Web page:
China became the top destination of Iranian exports, and the main source of the Middle Eastern nation’s imports during the past fiscal year, Iran’s Customs Office has reported, citing data from the fiscal period between March 2020 and March 2021 (Iranian calendar year 1399).
In a statement, Customs Office spokesman Ruhollah Latifi indicated that China accounted for 26 percent of Iran’s exports worth $8.9 billion, while 25.3 percent of imports worth over $9.7 billion were purchased from the East Asian nation during the same period.
According to customs data, Iran’s total non-oil exports amounted to $34.5 billion, while imports reached $38.5 billion in the same period.
Customs data indicates that Iraq was Iran’s second largest recipient export partner, purchasing some $7.3 billion in Iranian goods. The United Arab Emirates, Turkey and Afghanistan rounded out the top five, with their imports from Iran valued at $4.6 billion, $2.5 billion and 2.2 billion, respectively. Top Iranian exports were said to include natural gas, gasoline, petrochemical goods, propane and pistachios.
United Arab Emirates, Turkey, India and Germany were the second, third, fourth and fifth largest sources of Iran’s imports, accounting for $9.6 billion, $4.3 billion, $2.1 billion and $1.8 billion, respectively, with Iran’s top imports including foodstuffs and communications equipment.
The fresh trade statistics come just a day after the signing of the Iran-China Comprehensive Strategic Partnership agreement –a 25-year pact which came to fruition after over five years of negotiations. Few details about the agreement have been publicly announced, but Iranian media has indicated that the sweeping “strategic accord” is likely to include hundreds of billions of dollars in Chinese investment in Iranian energy and infrastructure, as well as expanded political, cultural, judiciary, security, technology, innovation and defence cooperation.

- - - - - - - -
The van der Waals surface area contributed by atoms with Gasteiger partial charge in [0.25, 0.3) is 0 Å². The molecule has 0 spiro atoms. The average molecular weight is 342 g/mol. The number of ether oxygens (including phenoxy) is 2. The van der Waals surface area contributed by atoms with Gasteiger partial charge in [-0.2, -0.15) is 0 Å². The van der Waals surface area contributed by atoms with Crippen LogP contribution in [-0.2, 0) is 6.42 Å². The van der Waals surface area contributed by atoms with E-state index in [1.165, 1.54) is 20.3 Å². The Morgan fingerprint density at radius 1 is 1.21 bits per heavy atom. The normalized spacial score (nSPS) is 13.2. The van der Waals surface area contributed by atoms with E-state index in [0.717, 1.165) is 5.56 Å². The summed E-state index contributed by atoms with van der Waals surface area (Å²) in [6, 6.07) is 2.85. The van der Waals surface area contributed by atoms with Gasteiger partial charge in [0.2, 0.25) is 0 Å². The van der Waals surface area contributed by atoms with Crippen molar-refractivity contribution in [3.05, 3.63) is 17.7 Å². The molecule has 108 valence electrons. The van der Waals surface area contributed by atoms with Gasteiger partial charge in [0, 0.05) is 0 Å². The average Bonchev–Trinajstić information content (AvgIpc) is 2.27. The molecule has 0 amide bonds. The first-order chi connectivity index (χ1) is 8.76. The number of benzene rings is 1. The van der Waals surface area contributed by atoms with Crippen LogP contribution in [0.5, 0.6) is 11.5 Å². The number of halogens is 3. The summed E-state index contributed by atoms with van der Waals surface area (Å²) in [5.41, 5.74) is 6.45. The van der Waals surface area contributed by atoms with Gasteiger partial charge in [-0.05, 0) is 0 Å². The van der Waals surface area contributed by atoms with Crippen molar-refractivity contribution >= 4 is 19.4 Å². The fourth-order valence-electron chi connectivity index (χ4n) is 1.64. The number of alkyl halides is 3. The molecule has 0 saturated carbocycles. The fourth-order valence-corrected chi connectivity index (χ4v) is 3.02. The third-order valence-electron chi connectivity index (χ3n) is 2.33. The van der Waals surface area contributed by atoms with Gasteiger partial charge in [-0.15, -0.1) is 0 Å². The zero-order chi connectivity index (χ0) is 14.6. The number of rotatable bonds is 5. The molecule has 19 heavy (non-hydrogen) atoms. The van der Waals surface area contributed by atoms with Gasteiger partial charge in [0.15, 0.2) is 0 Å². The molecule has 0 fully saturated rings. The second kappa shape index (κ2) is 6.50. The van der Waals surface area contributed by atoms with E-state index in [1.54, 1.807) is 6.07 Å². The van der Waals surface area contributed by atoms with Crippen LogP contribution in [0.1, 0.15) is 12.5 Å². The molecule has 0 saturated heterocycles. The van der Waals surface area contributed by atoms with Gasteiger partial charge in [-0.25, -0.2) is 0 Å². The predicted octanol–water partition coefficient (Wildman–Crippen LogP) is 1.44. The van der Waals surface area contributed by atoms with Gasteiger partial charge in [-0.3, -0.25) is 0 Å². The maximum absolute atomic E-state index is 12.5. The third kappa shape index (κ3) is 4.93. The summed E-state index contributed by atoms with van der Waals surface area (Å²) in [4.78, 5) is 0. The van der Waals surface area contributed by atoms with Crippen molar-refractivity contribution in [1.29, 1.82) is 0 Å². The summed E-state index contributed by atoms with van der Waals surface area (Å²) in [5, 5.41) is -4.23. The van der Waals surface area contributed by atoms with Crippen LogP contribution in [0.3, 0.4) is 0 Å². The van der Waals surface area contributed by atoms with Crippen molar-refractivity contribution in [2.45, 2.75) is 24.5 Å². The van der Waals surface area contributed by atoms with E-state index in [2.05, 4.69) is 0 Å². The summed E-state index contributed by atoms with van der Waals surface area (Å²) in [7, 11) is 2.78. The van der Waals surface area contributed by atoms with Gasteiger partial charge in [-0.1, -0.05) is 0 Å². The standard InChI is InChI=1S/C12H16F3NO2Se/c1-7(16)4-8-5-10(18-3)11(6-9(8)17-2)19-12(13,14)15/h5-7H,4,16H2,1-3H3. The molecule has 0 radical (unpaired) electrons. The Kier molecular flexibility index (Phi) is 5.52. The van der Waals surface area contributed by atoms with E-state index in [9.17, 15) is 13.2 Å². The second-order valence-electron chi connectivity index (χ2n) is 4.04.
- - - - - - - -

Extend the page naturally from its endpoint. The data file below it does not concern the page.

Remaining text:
Iranian Foreign Minister Mohammad Javad Zarif, who signed the agreement alongside Chinese Foreign Minister Wang Yi at a formal ceremony in Tehran on Saturday, characterized the accord as a “historic” “strategic roadmap.”
Pleased to welcome my Chinese friend & counterpart, FM Wang Yi, to Tehran.— Javad Zarif (@JZarif) March 27, 2021
Excellent exchange on expansion of global, regional and bilateral cooperation in the context of our comprehensive strategic partnership, culminated in the signing of a historic 25-year strategic roadmap. pic.twitter.com/ebMfxGyFHv
US media largely branded the treaty as a direct challenge to Washington, with the Wall Street Journal citing it as an example of the two countries’ “defiance of US attempts to isolate Iran,” and The New York Times suggesting that it “could deepen China’s influence in the Middle East and undercut American efforts to keep Iran Isolated.” Bloomberg, meanwhile, called the agreement “a challenge to US President Joe Biden’s administration as it sets about trying to rally allies against China.”
Gen. Jack Keane, chairman of the Institute for the Study of War, a Washington-based think tank, called the deal as a major victory for both China and Iran.
“China has a huge strategic interest in the Middle East…China is completely dependent on Middle East oil. Over 60 percent of their consumption comes out of the Middle East. That is why they are interested in this relationship. It guarantees them a flow of oil from Iran. The implication for the United States certainly is that it reduces the impact of our sanctions on Iran and reduces the incentive for them to come to the negotiating table and work out a better and improved nuclear deal,” Keane told Fox News.
President Biden’s 2020 campaign promises to get Washington back into the 2015 Iran nuclear deal have fallen flat amid Iran’s insistence that it will not roll back its uranium enrichment activities unless the US drops its illegal sanctions first.